The fishing industry in Atlantic Canada has gone through massive change in the last twenty years. Now, even small inshore vessels are outfitted with fishing equipment that would astound those mariners who passed on just a generation ago.
But still, despite the incredible advances in technology, dozens of fishermen continue to die each year doing what they know best. Simply put, fishing is still one of the most dangerous professions in the world.
In Final Voyages: Volume II Jim Wellman portrays the stories of some of those tragic events, along with other accounts of near-death experiences that finished with happier endings.
About the Author:
Jim Wellman grew up in Port Anson, a small fishing and logging community on Newfoundland’s northeast coast. The son of a schooner captain, Jim never strayed far from his marine roots despite choosing a career in journalism. For fifteen years, Jim was host of the popular radio program The Fisheries Broadcast on CBC Radio in Newfoundland. As part of that career stint, Jim became friends with one of Newfoundland’s most famous marine sons, Morrissey Johnson.
After taking an early retirement from the radio business in 1997, Jim turned off the microphone and picked up a pen. He wrote three books with marine connections, including Final Voyages, Volume I in 2002. His first book, The Broadcast, detailed the history of what is believed to be North America’s oldest daily radio show, The Fisheries Broadcast. In 1999, Jim’s second book, Lighthouse People, kept him close to the ocean again as he chronicled stories of people who lived and worked in lighthouses around Newfoundland and Labrador for many generations. Final Voyages, Volume II is his fourth, and most recent, book.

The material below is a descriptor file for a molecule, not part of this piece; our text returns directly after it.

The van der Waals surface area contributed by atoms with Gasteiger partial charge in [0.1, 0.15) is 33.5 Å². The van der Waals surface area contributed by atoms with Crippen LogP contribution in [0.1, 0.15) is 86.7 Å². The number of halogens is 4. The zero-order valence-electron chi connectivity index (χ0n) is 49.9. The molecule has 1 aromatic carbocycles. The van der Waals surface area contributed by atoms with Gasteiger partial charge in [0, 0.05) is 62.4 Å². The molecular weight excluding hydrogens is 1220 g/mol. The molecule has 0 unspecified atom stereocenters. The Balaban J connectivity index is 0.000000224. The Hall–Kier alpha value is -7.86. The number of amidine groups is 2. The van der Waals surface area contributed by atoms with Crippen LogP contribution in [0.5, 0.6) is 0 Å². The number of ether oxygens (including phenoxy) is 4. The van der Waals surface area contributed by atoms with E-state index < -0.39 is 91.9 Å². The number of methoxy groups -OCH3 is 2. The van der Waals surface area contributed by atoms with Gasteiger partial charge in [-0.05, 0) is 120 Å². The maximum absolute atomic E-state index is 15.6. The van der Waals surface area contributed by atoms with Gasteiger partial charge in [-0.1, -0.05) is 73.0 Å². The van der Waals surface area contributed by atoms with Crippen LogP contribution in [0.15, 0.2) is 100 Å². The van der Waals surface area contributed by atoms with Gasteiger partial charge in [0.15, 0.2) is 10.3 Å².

Jim has been contracted by several agencies and corporations such as Marine Atlantic, the Canadian Sealers Association and Heritage Canada to draw from his marine knowledge, particularly in the fishing industry. In November 2002, Jim became managing editor of the Navigator Magazine, Atlantic Canada’s premier fisheries and marine magazine. He holds that same position today.